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Vehicle Hybridization

Back | Technical Report published on 09/27/2016
Laboratórios de Pesquisa

Laboratórios de Pesquisa

In a motor vehicle, the “powertrain” is associated with the main components that generate and supply power for vehicle traction. This includes the engine, transmission, drive shafts, differential and final drive (wheels on cars, tread on military tanks or crawler tractors).

Currently, the primary source of vehicle propulsion is the internal combustion engine, which is powered by fuels such as gasoline, diesel, ethanol, CNG, among others. With the increasing environmental concern and also the depletion of oil reserves in the world, we saw the need to adapt the “powertrain” so that it enables the inclusion of new energy sources.

Thus, technologies have been developed for use in hybrid vehicles. These utilize the benefits of electric motors and combustion for a more efficient car with less fuel consumption and, consequently, with less gas emissions from the combustion. To make this integration possible, one of the components that most evolved was the battery since the energy demand on it would be greater than just the vehicle ignition and maintenance of electronic components.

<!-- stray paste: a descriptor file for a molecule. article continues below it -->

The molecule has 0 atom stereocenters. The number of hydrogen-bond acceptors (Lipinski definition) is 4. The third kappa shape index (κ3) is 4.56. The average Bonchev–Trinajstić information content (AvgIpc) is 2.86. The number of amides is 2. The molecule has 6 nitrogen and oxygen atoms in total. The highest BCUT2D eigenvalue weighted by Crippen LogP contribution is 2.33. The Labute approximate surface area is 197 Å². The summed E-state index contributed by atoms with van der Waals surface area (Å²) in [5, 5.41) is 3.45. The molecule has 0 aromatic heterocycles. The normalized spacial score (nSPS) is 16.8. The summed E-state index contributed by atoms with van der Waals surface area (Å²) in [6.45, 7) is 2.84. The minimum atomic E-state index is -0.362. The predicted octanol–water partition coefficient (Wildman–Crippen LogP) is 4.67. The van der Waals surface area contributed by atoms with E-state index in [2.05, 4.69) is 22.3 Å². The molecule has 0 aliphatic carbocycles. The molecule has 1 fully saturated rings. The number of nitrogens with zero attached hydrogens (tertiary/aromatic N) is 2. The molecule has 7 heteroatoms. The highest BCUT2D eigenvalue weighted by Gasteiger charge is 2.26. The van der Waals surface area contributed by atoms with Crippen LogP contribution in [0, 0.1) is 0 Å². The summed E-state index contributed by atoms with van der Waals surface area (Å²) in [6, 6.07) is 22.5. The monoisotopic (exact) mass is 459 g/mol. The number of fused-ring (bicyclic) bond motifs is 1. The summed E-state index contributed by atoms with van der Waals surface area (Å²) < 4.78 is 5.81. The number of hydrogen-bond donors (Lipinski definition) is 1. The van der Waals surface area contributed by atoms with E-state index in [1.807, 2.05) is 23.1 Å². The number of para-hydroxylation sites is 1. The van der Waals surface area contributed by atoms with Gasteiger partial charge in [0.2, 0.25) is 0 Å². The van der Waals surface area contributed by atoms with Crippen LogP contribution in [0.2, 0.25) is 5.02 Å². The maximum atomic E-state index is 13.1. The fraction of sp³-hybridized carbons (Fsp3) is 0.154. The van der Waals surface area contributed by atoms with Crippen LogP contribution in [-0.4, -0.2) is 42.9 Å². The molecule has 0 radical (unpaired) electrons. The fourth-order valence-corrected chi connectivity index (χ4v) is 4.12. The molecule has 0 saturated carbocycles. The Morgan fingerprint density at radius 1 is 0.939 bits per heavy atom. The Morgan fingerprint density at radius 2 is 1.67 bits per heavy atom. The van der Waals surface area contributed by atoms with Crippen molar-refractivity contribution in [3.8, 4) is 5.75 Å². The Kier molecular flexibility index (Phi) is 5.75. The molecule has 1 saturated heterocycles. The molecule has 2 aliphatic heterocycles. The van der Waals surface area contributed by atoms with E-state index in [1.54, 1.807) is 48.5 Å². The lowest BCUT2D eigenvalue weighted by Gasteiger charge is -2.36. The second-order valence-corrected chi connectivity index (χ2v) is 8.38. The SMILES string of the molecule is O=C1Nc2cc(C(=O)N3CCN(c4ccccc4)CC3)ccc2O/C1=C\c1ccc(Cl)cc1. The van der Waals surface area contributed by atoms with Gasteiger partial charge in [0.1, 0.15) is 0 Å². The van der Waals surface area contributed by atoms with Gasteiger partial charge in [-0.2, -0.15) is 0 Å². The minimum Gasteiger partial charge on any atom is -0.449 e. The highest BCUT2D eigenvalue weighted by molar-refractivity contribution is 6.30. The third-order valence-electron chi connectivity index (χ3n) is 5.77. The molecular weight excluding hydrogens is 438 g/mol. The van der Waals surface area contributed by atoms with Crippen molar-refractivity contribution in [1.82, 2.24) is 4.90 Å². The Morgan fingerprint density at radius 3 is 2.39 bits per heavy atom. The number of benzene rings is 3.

The lowest degree of hybridization is found in hybrid vehicles called micro and mild. The battery technology used in these vehicles is the lead-acid due to its cost-effectiveness and the fact that it would always be operating with the internal combustion engine. The micro vehicles, also known as start-stop, turn off the car engine whenever it is stopped and then start when required by the driver. Because of this intense operation, the battery has been enhanced to allow this high number of starts. The mild vehicles, beyond allowing start-stop operation, use regenerative braking to recharge the battery from the vehicle’s kinetic energy, and it allows the electric motor to act together with the combustion engine to provide power to the vehicle.

The vehicles with the highest degree of hybridization are full and plug-in. Since in both, the battery should be able to pull the car without the assistance of an internal combustion engine, this had to be modified again. For these types of automobiles, the required energy density is incompatible with that of lead-acid. In such cases, a nickel-metal hydride battery (NiMH) or lithium-ion is used. The difference between these technologies is the possibility of the plugging-in the battery to be recharged from an outlet, that is, it is possible to supply power to the accumulator through a source outside the vehicle.